Cathedral Vespers light the lamp of liturgical prayer


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December 3, 2012

Now in its fifth year, Nothing More Beautiful at St. Joseph's Basilica is organized around a catechetical talk and a witness talk on a particular theme. The setting for those talks is the celebration of Cathedral Vespers.

While much preparation goes into the Vespers and Karen Koester and her choir do a marvellous job of leading the singing, the focus remains on the speakers. It is fine that we bring an intellectual focus to this event – the Catholic mind needs to be formed, especially in this era when we badly need to challenge the prevailing intellectual culture.

However, prayer is central to the Christian life, especially liturgical prayer. When we say "liturgy," we usually mean the Mass, but the Liturgy of the Hours is, of course, liturgy also.

Cathedral Vespers are a particular form of Evening Prayer. The early Church took seriously St. Paul's urging to "pray without ceasing" and Christians tried to sanctify all the hours of the day with prayer. But in times of persecution, public liturgies were limited.

After the peace of Constantine (312 AD), an expansion of liturgical forms occurred and the Liturgy of the Hours began to develop. While there were cathedral services for Morning and Evening Prayer, the greatest development occurred in the emerging monastic communities which prayed the psalms seven times a day. A system of praying all 150 psalms every week developed.

This monastic approach to the Hours lacked in ceremony what it achieved in fervour. The cathedral office, however, was attended by lay people and the diocesan clergy. It included only Lauds and Vespers – not all seven offices – and imbued them with much more ceremony.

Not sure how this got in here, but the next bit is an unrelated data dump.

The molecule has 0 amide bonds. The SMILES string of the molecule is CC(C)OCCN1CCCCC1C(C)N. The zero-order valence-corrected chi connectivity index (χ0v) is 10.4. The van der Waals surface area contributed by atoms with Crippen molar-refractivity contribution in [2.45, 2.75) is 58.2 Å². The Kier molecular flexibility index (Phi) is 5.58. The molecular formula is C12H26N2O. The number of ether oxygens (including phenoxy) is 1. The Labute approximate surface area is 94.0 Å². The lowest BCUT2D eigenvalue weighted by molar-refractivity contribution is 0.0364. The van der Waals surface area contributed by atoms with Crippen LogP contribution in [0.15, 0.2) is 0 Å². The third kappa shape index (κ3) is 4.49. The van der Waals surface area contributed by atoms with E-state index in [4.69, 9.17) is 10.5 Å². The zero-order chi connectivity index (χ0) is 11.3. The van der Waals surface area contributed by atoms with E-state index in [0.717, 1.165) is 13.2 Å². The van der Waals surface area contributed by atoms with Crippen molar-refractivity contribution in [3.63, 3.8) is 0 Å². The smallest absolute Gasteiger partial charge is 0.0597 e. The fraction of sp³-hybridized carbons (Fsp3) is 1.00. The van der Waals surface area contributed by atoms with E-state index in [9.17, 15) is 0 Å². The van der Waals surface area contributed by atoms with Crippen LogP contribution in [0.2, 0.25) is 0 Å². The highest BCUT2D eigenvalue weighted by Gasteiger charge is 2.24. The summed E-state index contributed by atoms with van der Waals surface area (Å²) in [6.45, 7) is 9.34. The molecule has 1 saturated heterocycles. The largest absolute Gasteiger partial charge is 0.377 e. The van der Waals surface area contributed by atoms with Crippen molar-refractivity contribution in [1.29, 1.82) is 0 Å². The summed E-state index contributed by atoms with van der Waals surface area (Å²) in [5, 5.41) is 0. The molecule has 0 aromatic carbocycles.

Cathedral Vespers began with the lighting of the lamp to symbolize Christ the light of the world and included abundant use of incense. Unlike the monastic offices, the psalms, canticles and symbols in the cathedral offices were chosen to suit the particular hour.

Sadly, over time, the cathedral offices became so elaborate and the music and language so elevated that the laity were relegated to being spectators.

The Second Vatican Council called for a renewal of the Divine Office and that renewal included provision for the bishop, surrounded by the clergy, to celebrate the cathedral Hours "and the people should take a full and active part."

The Cathedral Vespers at Nothing More Beautiful grow out of the post-Vatican II renewal of the liturgy. It is marvellous to celebrate this restored liturgical form in our cathedral and all the faithful should aspire to participate. It would be grand if the local Church continued to hold cathedral Vespers after the conclusion of Nothing More Beautiful next spring. In the meantime, the next celebration will be Dec. 6 at 7 p.m.